When we are travelling along in a ship or an aeroplane at night or in fog, we are much happier if we know that the captain of the ship, or the pilot of the plane, knows where rocks or mountain tops are，so that he can keep away from them. Until the Second World War, travellers could never have this feeling of safety，because there was no way of "seeing" dangers through fog and cloud. But now there is "radar", a wonderful wartime invention , which has saved the lives of many thousands，both in war and in peace.
Radar is not too difficult a thing for the ordinary man in the street to understand. All of us have heard echoes：we speak in a large hall or before a wall of rock, and our voices come back to us, echoed by the hard substance which they hit, just as light reflected by a mirror, or a ball is thrown back by the wall it has hit. Scientists know the speed at which sound travels, so they can measure the distance of a wall of rock by making a loud sound and seeing how long it takes to reach the wall and return to the place from which it started. For example, at the same time as the noise is made (perhaps with a car horn) a special watch, which can measure time very accurately, is started. As soon as the echo comes back, the watch is stopped, and it is found that the sound has taken 20 seconds to go and return. We know that the speed of sound is about 1 mile in 5 seconds. So we know that the noise of our car horn has covered 4 miles, two miles from us to the rock, and two from the rock back to us. The rock, then, must be two miles away.
But sound travels too slowly and cannot go far enough to be useful over long distances or when something is moving very fast. It is therefore no use to an aeroplane, or to a ship which wants to discover a small enemy ten miles away.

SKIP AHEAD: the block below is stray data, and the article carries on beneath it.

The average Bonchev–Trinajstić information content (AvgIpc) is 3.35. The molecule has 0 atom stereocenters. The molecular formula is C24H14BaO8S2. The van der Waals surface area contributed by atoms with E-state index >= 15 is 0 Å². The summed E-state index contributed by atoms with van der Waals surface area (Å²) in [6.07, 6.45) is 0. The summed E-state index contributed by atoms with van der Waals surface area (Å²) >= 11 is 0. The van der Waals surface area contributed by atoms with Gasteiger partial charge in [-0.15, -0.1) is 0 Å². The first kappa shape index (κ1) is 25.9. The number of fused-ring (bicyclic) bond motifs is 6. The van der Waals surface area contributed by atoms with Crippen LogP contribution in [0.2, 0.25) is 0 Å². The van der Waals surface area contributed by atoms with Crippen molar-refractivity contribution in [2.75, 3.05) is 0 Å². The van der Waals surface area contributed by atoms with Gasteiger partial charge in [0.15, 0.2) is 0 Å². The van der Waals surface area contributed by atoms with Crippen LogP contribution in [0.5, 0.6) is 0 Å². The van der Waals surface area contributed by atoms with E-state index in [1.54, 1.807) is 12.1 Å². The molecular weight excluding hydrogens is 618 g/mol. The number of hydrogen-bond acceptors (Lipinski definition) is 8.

Now, it has been known for many years that wireless waves travel at very great speed; it takes them less than four seconds to go from the earth to the moon and back. But the difficult thing is to measure the time they take to go a certain distance. If they take less than two seconds to reach the moon, you can imagine that you would not be able to measure (with a watch or a clock) how long they take to go from a ship to the shore, or from an aeroplane to a mountain near it. Radar was made possible by the use of a thing called a "cathode ray tube" (CRT) which can measure millionths of a second. With this tube, we can "see" things at a great distance, and it shows us how far away they are, in which direction they lie, and what movements they are making. On the radar screen we can "see" all around us. The captain of a ship can find his way between rocks and other ships, and the soldiers guarding a town can see enemy aeroplanes hundreds of miles away, and follow them as they approach, perhaps from many different directions at once.
That is radar, one of the wonders of modern science, which is making travel and trade between the nations easier and safer.